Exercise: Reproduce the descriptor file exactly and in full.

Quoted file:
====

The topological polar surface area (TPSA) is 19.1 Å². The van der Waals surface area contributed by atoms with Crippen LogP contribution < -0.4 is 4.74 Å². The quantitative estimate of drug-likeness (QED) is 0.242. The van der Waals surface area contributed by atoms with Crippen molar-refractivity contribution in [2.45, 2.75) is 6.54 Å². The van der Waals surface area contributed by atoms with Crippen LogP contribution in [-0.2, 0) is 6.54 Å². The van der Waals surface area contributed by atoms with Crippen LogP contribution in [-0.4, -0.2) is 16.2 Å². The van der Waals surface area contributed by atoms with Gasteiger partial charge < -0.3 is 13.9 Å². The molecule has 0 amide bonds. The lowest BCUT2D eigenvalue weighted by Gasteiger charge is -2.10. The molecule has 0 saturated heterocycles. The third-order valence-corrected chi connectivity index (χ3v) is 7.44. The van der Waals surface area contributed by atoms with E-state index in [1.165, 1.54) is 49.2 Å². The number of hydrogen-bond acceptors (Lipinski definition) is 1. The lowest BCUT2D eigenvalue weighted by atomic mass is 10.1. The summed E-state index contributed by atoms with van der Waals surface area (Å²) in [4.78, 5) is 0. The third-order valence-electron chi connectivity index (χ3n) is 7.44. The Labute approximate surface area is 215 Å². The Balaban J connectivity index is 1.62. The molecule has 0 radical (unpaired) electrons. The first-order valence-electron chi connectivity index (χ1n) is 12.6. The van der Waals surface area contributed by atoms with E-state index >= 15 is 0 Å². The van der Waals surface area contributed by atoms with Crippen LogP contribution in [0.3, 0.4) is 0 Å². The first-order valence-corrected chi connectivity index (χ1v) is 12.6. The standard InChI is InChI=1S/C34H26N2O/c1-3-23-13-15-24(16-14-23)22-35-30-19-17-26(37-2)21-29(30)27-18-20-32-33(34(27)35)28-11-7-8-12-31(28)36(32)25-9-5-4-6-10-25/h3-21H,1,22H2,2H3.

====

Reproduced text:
The topological polar surface area (TPSA) is 19.1 Å². The van der Waals surface area contributed by atoms with Crippen LogP contribution < -0.4 is 4.74 Å². The quantitative estimate of drug-likeness (QED) is 0.242. The van der Waals surface area contributed by atoms with Crippen molar-refractivity contribution in [2.45, 2.75) is 6.54 Å². The van der Waals surface area contributed by atoms with Crippen LogP contribution in [-0.2, 0) is 6.54 Å². The van der Waals surface area contributed by atoms with Crippen LogP contribution in [-0.4, -0.2) is 16.2 Å². The van der Waals surface area contributed by atoms with Gasteiger partial charge < -0.3 is 13.9 Å². The molecule has 0 amide bonds. The lowest BCUT2D eigenvalue weighted by Gasteiger charge is -2.10. The molecule has 0 saturated heterocycles. The third-order valence-corrected chi connectivity index (χ3v) is 7.44. The van der Waals surface area contributed by atoms with E-state index in [1.165, 1.54) is 49.2 Å². The number of hydrogen-bond acceptors (Lipinski definition) is 1. The lowest BCUT2D eigenvalue weighted by atomic mass is 10.1. The summed E-state index contributed by atoms with van der Waals surface area (Å²) in [4.78, 5) is 0. The third-order valence-electron chi connectivity index (χ3n) is 7.44. The Labute approximate surface area is 215 Å². The Balaban J connectivity index is 1.62. The molecule has 0 radical (unpaired) electrons. The first-order valence-electron chi connectivity index (χ1n) is 12.6. The van der Waals surface area contributed by atoms with E-state index >= 15 is 0 Å². The van der Waals surface area contributed by atoms with Crippen LogP contribution in [0.3, 0.4) is 0 Å². The first-order valence-corrected chi connectivity index (χ1v) is 12.6. The standard InChI is InChI=1S/C34H26N2O/c1-3-23-13-15-24(16-14-23)22-35-30-19-17-26(37-2)21-29(30)27-18-20-32-33(34(27)35)28-11-7-8-12-31(28)36(32)25-9-5-4-6-10-25/h3-21H,1,22H2,2H3.